Your Caramel Apple Might Be Teeming With Bacteria

Caramel apples are delicious, but may come with listeria.

Caramel-covered apples are a tasty fall treat. Unfortunately, this staple of autumnal fairs and Halloween parties may also be a welcome host for listeria monocytogenes, a bacterium that often grows in unpasteurized foods and can cause mild to severe symptoms such as diarrhea, vomiting and fever.

It's not exactly what you hope for when treating yourself to a sugary snack.

About 1,600 people are sickened by listeria each year, and it's clear from past outbreaks that caramel apples are one of the culprits. In 2014, 35 people in the U.S. were stricken by a listeriosis outbreak, seven of whom died, according to the Centers for Disease Control and Prevention. Ninety percent of those affected by this outbreak reported eating a packaged caramel apple before falling ill.

Researchers from the University of Wisconsin-Madison's Food Research Institute just found that the storing practices of these packaged apples significantly affects the likelihood of their contamination.

Their study, which was published last week in the microbiology journal mBio, evaluated Granny Smith caramel apples that were inoculated with a strain of L. monocytogenes. Some were refrigerated, while others were left at room temperature, and half of each group was put on popsicle sticks.

It turns out, the wooden stick used to puncture the apple is the culprit behind the bacteria's growth: When the stick breaks the fruit's skin, a small amount of apple juice moves to the fruit's surface. That moisture, which is then trapped under the caramel, "creates a microenvironment that facilitates growth of any L. monocytogenes cells already present on the apple surface," study coauthor Dr. Kathleen Glass said in a statement.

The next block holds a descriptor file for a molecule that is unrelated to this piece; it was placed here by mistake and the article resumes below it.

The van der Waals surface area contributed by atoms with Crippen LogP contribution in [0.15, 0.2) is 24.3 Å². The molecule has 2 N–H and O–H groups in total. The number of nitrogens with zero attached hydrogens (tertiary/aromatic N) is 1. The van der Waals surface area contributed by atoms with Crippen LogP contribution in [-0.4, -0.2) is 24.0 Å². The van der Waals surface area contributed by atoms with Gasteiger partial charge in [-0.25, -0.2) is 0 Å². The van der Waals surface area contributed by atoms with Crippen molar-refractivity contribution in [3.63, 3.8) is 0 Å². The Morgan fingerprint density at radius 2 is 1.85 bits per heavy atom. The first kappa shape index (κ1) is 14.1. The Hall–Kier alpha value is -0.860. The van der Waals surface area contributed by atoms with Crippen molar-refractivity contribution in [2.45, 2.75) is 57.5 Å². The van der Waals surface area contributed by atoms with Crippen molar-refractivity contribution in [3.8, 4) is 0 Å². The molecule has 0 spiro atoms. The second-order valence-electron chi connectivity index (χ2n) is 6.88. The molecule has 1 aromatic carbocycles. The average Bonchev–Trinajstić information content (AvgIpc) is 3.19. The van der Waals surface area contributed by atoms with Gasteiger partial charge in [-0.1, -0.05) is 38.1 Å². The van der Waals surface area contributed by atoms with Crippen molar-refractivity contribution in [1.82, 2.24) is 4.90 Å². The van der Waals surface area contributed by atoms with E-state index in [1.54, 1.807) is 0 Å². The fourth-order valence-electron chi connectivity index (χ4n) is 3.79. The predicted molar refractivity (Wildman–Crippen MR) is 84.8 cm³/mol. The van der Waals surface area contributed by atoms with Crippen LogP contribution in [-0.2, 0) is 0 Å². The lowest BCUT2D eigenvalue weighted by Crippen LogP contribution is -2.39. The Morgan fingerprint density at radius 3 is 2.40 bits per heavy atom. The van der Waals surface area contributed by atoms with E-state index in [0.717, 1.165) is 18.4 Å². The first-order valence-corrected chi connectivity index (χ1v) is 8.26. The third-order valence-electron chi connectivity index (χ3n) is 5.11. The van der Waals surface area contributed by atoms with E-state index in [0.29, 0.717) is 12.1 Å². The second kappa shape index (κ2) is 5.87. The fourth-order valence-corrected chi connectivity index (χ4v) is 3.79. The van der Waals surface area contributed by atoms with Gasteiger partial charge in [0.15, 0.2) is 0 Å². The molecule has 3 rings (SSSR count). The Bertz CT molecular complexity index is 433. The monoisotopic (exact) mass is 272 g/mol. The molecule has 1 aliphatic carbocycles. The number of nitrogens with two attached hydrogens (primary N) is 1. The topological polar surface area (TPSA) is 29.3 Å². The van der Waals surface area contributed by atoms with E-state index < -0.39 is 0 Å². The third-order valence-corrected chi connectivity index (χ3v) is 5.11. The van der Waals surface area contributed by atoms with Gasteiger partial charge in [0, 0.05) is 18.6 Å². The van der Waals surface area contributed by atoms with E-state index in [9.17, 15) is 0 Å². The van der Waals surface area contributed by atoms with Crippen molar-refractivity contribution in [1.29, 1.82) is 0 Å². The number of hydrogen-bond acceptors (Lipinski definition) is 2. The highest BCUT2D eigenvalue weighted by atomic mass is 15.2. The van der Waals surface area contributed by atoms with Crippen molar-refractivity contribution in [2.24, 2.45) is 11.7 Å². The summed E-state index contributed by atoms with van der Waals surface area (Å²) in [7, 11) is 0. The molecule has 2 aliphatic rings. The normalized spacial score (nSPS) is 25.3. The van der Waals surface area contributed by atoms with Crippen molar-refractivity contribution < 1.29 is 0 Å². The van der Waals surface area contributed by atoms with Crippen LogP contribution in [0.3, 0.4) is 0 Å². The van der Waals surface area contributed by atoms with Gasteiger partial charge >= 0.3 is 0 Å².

And, indeed, the study found that apple punctured with a wooden stick and kept at room temperature carried the highest risk for contamination.

Refrigeration seemed to help: Apples stored cold with sticks showed no signs of listerial growth for up to a week, though they did show some bacterial growth over the next three weeks. Better yet, caramel apples that were refrigerated without sticks showed no listerial growth at all during the experiment's four-week storage period.

To ensure your caramel apple is safe, Glass suggested purchasing the refrigerated kind or eating them fresh (you can make them at home).

  Follow |    Like |    Follow

Also on HuffPost:

Kinds Of Food Poisoning You Should Know About (And Avoid)